Stack Overflow is a community of 4.7 million programmers, just like you, helping each other.

Join them; it only takes a minute:

Sign up
Join the Stack Overflow community to:
  1. Ask programming questions
  2. Answer and help your peers
  3. Get recognized for your expertise

I have two example pages that are behaving differently and I would like to know why. To me they seem consistent with each other based one what I have gathered about scoping in javascript.

1.html:

<html xmlns="http://www.w3.org/1999/xhtml">
<head>
<script type="text/javascript">
  function demofunction(x, y) {
    z=x+y;
  }
</script>
<meta http-equiv="Content-Type" content="text/html; charset=utf-8" />
<title>4-6.htm</title>
</head>
<body>
    <h1>Bad Scoping</h1>
    <script type="text/javascript">
    //<![CDATA[
    demofunction(3, 2);
    alert(z);
    var z;
    alert(z);
    //]]>
    </script>
    <p>&nbsp;</p>
</body>

</html>

In this example, demofunction runs and sets the global variable z to 5. alert runs and since there is no z in scope it grabs the global scope and finds a z which is equal to 5, it alerts that. then a new local variable named z is defined. the second alert can see that local variable, but since it is undefined, it choses the global one and alerts 5 again.

2.html

<html lang="en">
<head>
  <meta charset="utf-8">
  <title>Bad Scoping</title>
  <script type="text/javascript">
  //<![CDATA[
  first = 6;
  document.writeln('<p>first is ' + first + "</p>");

  function letsSee() {
    alert(first);
    var first;
    first = 4;
  }
  letsSee();
  document.writeln('<p>but now first is ' + first + "</p>");

  //]]>
  </script>
</head>
<body>
</body>
</html>

global first gets set to 6. letsSee() runs and the alert (if consistent) should see no local variable named first so it should alert the global variable 6. then a local first is defined, which is then set to 4. letsSee() exists and the last print prints the global first and shows 6 again.

this does NOT happen though. what happens is that it shows 6, alert has undefined, and shows 6. my question is directed to why does it alert undefined rather than 6? if i comment the line inside letsSee for var first; i then see that it alerts 6 and then display's 4. this makes sense to me. but why does having that var first after the alert make a difference to what the alert call sees as the value? esp when it didn't make a difference in 1.html.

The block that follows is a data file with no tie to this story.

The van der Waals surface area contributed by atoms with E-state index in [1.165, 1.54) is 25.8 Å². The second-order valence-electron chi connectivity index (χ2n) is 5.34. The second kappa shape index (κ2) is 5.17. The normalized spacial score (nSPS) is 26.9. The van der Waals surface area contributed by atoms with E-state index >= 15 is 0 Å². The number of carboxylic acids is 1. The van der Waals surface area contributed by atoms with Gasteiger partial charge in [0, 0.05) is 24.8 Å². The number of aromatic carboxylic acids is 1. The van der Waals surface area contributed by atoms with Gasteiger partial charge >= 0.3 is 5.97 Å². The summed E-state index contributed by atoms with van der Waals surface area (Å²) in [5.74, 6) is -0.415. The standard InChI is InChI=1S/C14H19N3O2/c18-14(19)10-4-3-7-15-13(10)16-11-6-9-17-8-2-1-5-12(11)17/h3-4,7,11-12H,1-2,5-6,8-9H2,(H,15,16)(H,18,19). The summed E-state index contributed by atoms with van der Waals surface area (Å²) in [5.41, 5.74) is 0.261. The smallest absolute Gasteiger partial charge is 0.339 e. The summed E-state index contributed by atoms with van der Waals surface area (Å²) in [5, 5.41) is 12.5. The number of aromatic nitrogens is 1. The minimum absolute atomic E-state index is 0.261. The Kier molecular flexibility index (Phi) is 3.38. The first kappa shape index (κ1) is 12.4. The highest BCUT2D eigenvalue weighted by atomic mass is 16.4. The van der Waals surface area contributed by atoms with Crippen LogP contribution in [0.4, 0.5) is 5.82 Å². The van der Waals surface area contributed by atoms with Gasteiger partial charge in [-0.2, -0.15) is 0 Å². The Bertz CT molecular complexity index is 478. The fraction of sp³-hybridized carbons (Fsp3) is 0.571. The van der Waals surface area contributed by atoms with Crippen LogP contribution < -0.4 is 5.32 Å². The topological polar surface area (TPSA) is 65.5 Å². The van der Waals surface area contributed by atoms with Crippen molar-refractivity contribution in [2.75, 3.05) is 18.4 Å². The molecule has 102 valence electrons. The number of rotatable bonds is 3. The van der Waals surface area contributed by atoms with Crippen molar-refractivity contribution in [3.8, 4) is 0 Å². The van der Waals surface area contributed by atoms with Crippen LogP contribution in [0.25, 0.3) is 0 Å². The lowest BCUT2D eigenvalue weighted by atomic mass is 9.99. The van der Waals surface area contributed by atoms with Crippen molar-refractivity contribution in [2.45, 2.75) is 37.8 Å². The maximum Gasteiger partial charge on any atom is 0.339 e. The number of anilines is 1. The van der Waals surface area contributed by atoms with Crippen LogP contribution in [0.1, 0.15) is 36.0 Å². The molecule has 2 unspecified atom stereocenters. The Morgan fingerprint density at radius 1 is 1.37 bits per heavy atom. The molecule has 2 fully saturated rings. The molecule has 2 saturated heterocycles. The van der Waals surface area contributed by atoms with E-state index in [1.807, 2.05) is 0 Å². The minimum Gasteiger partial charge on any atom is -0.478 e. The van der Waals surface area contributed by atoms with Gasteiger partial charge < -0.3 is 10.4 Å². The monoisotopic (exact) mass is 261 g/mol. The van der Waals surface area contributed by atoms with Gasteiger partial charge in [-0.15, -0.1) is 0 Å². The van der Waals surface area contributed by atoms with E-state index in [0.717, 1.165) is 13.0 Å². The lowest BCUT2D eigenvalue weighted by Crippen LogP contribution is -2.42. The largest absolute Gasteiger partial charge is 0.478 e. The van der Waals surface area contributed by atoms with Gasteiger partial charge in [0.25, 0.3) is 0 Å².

share|improve this question
up vote 8 down vote accepted

var and function declarations are hoisted before any code is executed.

function letsSee() {
  alert(first);
  var first;
  first = 4;
}

behaves like

function letsSee() {
  var first = undefined;
  alert(first);
  first = 4;
}

As an easier to understand example, you can call functions before they are declared:

foo();  // works!
function foo() { ... }

This is because the function declaration is looked at first and hoisted, you can call it anywhere regardless of when/where in the code you declare it. The same happens with variables declared using var. The variable itself (the name) is hoisted. Writing var foo; anywhere within a given scope will make any higher-scoped variable foo unaccessible within that scope.

var foo = 'foo';

function () {
    alert(foo);        // All of these can't see the higher-scoped
    doSomething(foo);  // foo = 'foo' variable, because the
    return foo;        // local foo has already been hoisted.

    var foo;  // masks the higher-scoped foo within the entire scope,
              // even if it doesn't appear to be executed
}
share|improve this answer
1  
Damn you, mr quick! +1 – alex Dec 10 '10 at 4:56
    
What do you mean by The same happens with variables declared using var.. I'm probably doing it wrong, but it didn't work for me. – alex Dec 10 '10 at 4:57
1  
@alex Look at my example again. The "name" of the variable is hoisted, but the value assignment will still happen where you wrote it. – deceze Dec 10 '10 at 5:01
    
@deceze Thanks, my brain isn't working too well this afternoon. If a variable name is hoisted, will it lead to any potential issues (can't think of any right now - aren't all non assigned variables undefined in PHP)? – alex Dec 10 '10 at 5:15
    
@alex It's only an issue if you expect it to work differently than it does. :) – deceze Dec 10 '10 at 5:18

There are two things that are throwing you off

1. your assumption that the <script>...</script> block has its own scope like a function has scope. The truth is that all <script> blocks exist in the same global scope.

2. you've also assumed that the var declaration occurs in the order in which it appears in the code. The truth is that all vars in a given scope are executed at the beginning of that scope. (-edit- just to clarify: the var declaration happens at the beginning of the scope, but any assignment operation remains at its original spot in the code. The value of a variable that has been declared, but not yet had a value assigned is undefined).

So... in your first example, var z is actually declaring z in the global scope, then the call to demofunction() operates on that global z, and both alerts run against the same global z.

Whereas, in your second example, first is initially set in the global scope, then declared again within the function's local scope. In the function, the alert and the assignment both operate on the local variable. Outside the function the writeln()s operate on the global variable.

share|improve this answer

I think that is because function declarations are hoisted in JavaScript - i.e. that function runs up the top, where that variable you are trying to access is not defined.

share|improve this answer

Your Answer

 
discard

By posting your answer, you agree to the privacy policy and terms of service.

Not the answer you're looking for? Browse other questions tagged or ask your own question.